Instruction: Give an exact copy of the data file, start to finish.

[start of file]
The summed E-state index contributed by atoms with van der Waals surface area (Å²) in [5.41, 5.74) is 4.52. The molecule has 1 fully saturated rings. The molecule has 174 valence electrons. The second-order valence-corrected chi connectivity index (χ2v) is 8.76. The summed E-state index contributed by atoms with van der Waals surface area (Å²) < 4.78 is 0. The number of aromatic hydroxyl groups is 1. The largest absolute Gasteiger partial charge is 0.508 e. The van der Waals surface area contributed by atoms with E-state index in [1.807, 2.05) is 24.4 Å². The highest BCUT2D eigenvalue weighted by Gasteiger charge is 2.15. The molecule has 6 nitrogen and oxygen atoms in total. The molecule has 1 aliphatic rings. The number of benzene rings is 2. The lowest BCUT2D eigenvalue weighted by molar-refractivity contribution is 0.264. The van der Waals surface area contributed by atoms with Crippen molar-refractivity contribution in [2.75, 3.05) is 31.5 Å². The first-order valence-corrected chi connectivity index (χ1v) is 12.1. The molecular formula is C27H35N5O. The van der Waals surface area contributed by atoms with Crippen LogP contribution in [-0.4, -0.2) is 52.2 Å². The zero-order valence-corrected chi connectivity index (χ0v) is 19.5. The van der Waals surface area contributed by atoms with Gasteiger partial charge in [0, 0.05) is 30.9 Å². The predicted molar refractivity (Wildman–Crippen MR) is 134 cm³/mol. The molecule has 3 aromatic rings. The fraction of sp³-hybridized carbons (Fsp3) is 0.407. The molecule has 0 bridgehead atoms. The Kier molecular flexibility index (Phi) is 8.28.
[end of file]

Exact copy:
The summed E-state index contributed by atoms with van der Waals surface area (Å²) in [5.41, 5.74) is 4.52. The molecule has 1 fully saturated rings. The molecule has 174 valence electrons. The second-order valence-corrected chi connectivity index (χ2v) is 8.76. The summed E-state index contributed by atoms with van der Waals surface area (Å²) < 4.78 is 0. The number of aromatic hydroxyl groups is 1. The largest absolute Gasteiger partial charge is 0.508 e. The van der Waals surface area contributed by atoms with E-state index in [1.807, 2.05) is 24.4 Å². The highest BCUT2D eigenvalue weighted by Gasteiger charge is 2.15. The molecule has 6 nitrogen and oxygen atoms in total. The molecule has 1 aliphatic rings. The number of benzene rings is 2. The lowest BCUT2D eigenvalue weighted by molar-refractivity contribution is 0.264. The van der Waals surface area contributed by atoms with Crippen molar-refractivity contribution in [2.75, 3.05) is 31.5 Å². The first-order valence-corrected chi connectivity index (χ1v) is 12.1. The molecular formula is C27H35N5O. The van der Waals surface area contributed by atoms with Crippen LogP contribution in [-0.4, -0.2) is 52.2 Å². The zero-order valence-corrected chi connectivity index (χ0v) is 19.5. The van der Waals surface area contributed by atoms with Gasteiger partial charge in [0, 0.05) is 30.9 Å². The predicted molar refractivity (Wildman–Crippen MR) is 134 cm³/mol. The molecule has 3 aromatic rings. The fraction of sp³-hybridized carbons (Fsp3) is 0.407. The molecule has 0 bridgehead atoms. The Kier molecular flexibility index (Phi) is 8.28.